we met in the wood, unknown to any
one. Then my father heard. He for
bade me to see ber, and told me if I
cisobeyed bim he would turn me from
the house.
"I met Flora the same night, and
persuaded ber, on that glorious moon
light night, to be my wife. We came
couth together, and 1 married ber. I
was success ul in obtaining a clerk
ship, and after my work at the office
vas done, my wile would sit in the
little chair by my side, while I sat
writing at my desk. For I had the
gift of writing bits of stories, and
often when the night had drawn on,
and work was put away, Flora and 1
would sit talking of the future, of the
day when I should be a famous author,
and the drudgery of the office should
he a thing of thu past.
"But our happiness was too great
to last. The roses on my darling's
face began to fade, and though she
tried to smile away my fears, I felt
iure she was going to be ill
"'IbtO 038 'flight wi'.?tt i ow? from,
the office 1 found her ill in bed. Tu
despair I ?at down to write a story,
wbicb, if accepted, would enable me
to get her away into the country, or
io the seaside. I worked at it all
night and finished it. Then a week
later 1 received a letter at the office
from the editor, telling me that my
story had been accepted, enclosing a
check, and asku g Tor more ?-tories.
"F.ora bad been growing woica
each day, bnt now, I thought, Bhe
should sui. n be better. I castled the
check and bought some luxuries for
her, and, passing a dower shop, I went
in and obtained a spray of lilies. They
were her favorite flowers.
"Then I hurried away borne. 1
could hardly walk fast enough, but at
last I readied my little house and en
tered. I ran upstairs, and threw open
her bedroom door.
u 'flora,,' I er ed. 'Success at Imifc,
my darling. You shall go away for a
few days now.'
"She did not answer me, 'She must
be asleep,' I thought, and noiselessly I
walked aomss the room.
"I stood over the bed, looking at
my sweetheart's lovely face. It was so
cairn, 60 beautiful, so pure. There
was a sweet smile on ber Hps, and
her hair was hanging down, iraming
her face in gold. My thoughts wan
dered baok to that day injune, and
the words of that song came back to
"I knelt at the side of the bed, and,
placing the spray of lilies in my
Flora's little hand, waited in silence,
watching ?nd praying-praying thit
she should soon bo restored to heatbh
"She awoke with a little start.
"'I am so glad yon have come,
Bobin,' she said, as I kissed her. 'I
have had such a glorious dream. I
was dreamt ig that you had written a
book, and that the world was ringing
with your name.'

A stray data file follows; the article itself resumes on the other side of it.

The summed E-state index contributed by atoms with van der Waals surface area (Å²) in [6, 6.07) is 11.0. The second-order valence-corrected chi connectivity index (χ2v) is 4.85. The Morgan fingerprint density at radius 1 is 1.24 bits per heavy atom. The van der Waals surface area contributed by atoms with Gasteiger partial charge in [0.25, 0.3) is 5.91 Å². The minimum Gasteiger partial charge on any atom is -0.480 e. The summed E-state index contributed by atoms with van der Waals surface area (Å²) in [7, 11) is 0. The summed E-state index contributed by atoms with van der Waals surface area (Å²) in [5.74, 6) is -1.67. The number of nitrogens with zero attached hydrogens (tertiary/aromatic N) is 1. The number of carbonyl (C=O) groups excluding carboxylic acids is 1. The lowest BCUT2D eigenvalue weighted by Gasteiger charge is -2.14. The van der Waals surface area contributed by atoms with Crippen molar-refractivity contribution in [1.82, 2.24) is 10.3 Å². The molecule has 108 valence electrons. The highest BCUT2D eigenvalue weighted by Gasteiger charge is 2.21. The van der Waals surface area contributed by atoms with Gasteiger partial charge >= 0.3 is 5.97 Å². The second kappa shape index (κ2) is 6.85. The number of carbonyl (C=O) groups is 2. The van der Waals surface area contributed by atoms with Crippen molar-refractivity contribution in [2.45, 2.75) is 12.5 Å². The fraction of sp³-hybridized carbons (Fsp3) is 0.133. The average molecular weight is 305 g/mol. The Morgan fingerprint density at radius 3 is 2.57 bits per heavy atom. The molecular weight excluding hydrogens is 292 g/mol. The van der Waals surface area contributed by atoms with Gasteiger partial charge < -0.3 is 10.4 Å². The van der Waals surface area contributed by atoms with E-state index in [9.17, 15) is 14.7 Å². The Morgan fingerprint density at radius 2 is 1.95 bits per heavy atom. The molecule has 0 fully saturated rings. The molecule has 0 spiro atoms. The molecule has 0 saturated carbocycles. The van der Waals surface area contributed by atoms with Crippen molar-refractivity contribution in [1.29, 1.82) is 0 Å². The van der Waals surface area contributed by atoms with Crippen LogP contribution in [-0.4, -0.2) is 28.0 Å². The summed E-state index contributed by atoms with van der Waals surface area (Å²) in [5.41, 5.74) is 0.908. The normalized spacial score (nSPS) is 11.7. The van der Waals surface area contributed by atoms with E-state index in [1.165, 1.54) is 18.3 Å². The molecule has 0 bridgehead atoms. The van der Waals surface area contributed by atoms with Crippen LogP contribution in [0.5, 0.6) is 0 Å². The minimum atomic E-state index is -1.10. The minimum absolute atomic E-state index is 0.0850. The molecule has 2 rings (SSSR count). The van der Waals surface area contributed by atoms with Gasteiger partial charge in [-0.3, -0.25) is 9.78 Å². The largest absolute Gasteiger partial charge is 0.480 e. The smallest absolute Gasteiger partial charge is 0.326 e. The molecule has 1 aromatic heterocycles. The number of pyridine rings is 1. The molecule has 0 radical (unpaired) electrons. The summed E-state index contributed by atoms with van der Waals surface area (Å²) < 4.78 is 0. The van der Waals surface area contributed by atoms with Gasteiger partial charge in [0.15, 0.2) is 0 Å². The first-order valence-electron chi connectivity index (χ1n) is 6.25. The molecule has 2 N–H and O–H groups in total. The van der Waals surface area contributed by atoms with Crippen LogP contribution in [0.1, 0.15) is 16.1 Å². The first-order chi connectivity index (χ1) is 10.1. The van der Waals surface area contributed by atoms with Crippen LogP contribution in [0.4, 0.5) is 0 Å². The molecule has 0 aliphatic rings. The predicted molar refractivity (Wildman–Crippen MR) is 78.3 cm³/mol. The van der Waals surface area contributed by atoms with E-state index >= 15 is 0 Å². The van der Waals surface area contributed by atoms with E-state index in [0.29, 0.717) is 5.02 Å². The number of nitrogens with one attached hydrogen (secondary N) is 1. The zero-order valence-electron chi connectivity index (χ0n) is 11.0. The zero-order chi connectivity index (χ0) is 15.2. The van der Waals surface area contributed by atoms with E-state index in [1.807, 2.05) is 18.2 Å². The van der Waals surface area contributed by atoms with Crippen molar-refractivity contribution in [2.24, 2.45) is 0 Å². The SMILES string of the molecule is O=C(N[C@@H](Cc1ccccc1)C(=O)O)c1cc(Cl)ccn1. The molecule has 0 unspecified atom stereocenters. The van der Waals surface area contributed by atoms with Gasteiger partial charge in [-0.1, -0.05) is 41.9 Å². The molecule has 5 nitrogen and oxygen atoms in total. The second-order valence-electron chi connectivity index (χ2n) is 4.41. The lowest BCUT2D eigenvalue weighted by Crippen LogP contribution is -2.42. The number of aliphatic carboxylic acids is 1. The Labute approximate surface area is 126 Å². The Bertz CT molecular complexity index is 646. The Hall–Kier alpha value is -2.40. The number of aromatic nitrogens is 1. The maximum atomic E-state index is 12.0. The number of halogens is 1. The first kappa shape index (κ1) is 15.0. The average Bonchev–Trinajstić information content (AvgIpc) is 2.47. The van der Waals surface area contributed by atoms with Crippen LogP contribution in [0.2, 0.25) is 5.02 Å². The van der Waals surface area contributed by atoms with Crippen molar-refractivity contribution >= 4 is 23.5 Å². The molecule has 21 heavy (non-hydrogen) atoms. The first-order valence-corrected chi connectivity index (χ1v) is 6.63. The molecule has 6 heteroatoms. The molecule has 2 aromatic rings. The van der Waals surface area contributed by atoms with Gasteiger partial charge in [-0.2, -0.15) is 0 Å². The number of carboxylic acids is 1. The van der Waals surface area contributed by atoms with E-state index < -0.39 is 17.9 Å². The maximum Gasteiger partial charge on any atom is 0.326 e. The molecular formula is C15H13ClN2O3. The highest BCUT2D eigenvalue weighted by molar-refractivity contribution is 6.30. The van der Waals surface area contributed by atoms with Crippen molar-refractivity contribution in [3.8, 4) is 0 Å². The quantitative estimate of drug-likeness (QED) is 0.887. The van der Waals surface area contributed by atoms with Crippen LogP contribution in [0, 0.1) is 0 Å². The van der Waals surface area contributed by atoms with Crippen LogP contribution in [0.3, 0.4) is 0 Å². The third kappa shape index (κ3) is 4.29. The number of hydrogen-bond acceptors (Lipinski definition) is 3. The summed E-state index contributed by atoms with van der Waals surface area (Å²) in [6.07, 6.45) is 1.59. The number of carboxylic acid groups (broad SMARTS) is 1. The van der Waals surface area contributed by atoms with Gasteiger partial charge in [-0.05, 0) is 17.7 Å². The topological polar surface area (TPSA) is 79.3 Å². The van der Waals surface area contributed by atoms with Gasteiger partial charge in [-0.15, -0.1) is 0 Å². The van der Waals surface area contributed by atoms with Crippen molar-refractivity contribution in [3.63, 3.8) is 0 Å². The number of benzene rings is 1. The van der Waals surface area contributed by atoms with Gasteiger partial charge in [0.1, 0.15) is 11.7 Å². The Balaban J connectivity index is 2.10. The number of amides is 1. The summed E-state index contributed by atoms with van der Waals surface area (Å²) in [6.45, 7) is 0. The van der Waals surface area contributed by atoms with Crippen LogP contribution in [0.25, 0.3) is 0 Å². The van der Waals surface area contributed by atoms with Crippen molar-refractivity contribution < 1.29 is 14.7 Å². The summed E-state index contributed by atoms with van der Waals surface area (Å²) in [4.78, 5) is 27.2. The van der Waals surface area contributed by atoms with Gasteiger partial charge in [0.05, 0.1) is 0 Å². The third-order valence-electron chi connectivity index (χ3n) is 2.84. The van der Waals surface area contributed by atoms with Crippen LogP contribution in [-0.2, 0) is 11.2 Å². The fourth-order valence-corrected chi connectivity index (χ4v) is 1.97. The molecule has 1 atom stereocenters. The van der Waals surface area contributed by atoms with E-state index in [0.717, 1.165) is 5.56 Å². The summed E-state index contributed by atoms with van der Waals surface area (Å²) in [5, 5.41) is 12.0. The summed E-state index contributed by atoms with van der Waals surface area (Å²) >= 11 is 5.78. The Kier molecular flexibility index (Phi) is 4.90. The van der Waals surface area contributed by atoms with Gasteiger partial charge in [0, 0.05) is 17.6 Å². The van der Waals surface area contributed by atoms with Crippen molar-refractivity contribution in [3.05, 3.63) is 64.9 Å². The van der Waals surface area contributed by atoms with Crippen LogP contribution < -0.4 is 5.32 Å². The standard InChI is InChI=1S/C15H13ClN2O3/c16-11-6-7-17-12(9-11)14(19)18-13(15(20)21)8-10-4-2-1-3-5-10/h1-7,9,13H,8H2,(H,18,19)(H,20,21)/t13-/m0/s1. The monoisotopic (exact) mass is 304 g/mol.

"I interrup ed her.
" 'Perhaps that day is not far olP,
love. See, my story hng been acoepted,
and the editor begs that I will send
him some others.'
"She did not speak, but the proud
look in her eyes told me what her
thoughts were. Then she saw t'.j
lilies, and she kissed me for them."
Bobin covered his face with his
baud?, and a sob shook his frame. He
rose from his ohair and walked round
the room. Then he stopped, and with
his face averted he finished his story.
"In less than a week she was dead.
She died in my arms. I thought she
was better, but it was not to bs. Sh"
was too goo l to live. W<? w
happy ;or this worl '
have had no L
lived together .
last breath bad
gently on thj
face from my sig
knees, and ours
and everything e
"Now, per hap?,
fall. 'Why work,
have nobedy to wo
ary work was neg' 1 lost my
situation at the oUice. I have sunk
deeper and feeper, until nowf" he
paused awhile, "now I am 'Bamblia?
Theu he came across and stood by
the fire.
"But the innocent prattle of thai;
little child of yonrs has brought mc
to my senses. As there is a God abo vt:
I will make the world ring with mj
nam?. Even if I caunot work for my
dead Flora, 1 eau work for her mern
ory's sake. And so I will. 1 start to
night on the second part of my life.
In two years I will Jet you know the
result. In two years io-night I will
come and see you. Goodby."
I pressed him to stop the night, but
be would not. I persuade J, him, how
ever to take tho loan of a few pounds,
and as he walked to the door 1 slipped
a note ?uto his hinds.
And last Chrismas Eve he kept his
promise. He came to me, carryings
small parcel under his arm. It was a
book-the book of th; year. He nad
written it under a noa de plume. His
name is known throughout the Eng
glish-spsaking world, aud the book
which made irs name is dedicated :
.To my angel wife and to MabeL"->
Tit Bits.
(?neel* Freak of a Cab ll orso.
A cab horse, which runs down a
flight of seventy t* o step*, and reaches
the ead of its journey without either
it or the vehicle dragged behind it
being any the worse tor the adventure,
is certainly a remarkable animal,
whioh might legitimately look forward
to figuring in KO mt- oirou?, rather than
dragging faros wearily through the
Paris streets.
Tho animal which has just distin
guished itself in the way desoriue.l
was, wo read, waiting patiently in a